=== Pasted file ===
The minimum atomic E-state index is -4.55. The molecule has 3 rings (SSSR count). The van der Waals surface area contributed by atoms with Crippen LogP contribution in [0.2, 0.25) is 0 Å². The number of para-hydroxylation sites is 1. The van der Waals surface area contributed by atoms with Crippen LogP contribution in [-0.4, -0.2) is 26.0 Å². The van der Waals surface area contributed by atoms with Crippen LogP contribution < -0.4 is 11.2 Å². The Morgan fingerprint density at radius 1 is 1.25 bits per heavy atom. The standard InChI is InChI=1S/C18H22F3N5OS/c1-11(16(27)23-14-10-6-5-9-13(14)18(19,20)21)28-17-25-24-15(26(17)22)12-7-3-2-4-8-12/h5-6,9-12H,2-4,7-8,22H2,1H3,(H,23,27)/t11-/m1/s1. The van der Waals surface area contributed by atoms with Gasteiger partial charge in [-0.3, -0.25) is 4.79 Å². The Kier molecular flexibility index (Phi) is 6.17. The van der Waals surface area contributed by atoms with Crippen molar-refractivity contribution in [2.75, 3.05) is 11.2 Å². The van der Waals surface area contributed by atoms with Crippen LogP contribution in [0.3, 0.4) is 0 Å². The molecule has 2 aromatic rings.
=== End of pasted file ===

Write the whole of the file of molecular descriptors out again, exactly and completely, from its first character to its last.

The minimum atomic E-state index is -4.55. The molecule has 3 rings (SSSR count). The van der Waals surface area contributed by atoms with Crippen LogP contribution in [0.2, 0.25) is 0 Å². The number of para-hydroxylation sites is 1. The van der Waals surface area contributed by atoms with Crippen LogP contribution in [-0.4, -0.2) is 26.0 Å². The van der Waals surface area contributed by atoms with Crippen LogP contribution < -0.4 is 11.2 Å². The Morgan fingerprint density at radius 1 is 1.25 bits per heavy atom. The standard InChI is InChI=1S/C18H22F3N5OS/c1-11(16(27)23-14-10-6-5-9-13(14)18(19,20)21)28-17-25-24-15(26(17)22)12-7-3-2-4-8-12/h5-6,9-12H,2-4,7-8,22H2,1H3,(H,23,27)/t11-/m1/s1. The van der Waals surface area contributed by atoms with Gasteiger partial charge in [-0.3, -0.25) is 4.79 Å². The Kier molecular flexibility index (Phi) is 6.17. The van der Waals surface area contributed by atoms with Crippen molar-refractivity contribution in [2.75, 3.05) is 11.2 Å². The van der Waals surface area contributed by atoms with Crippen LogP contribution in [0.3, 0.4) is 0 Å². The molecule has 2 aromatic rings.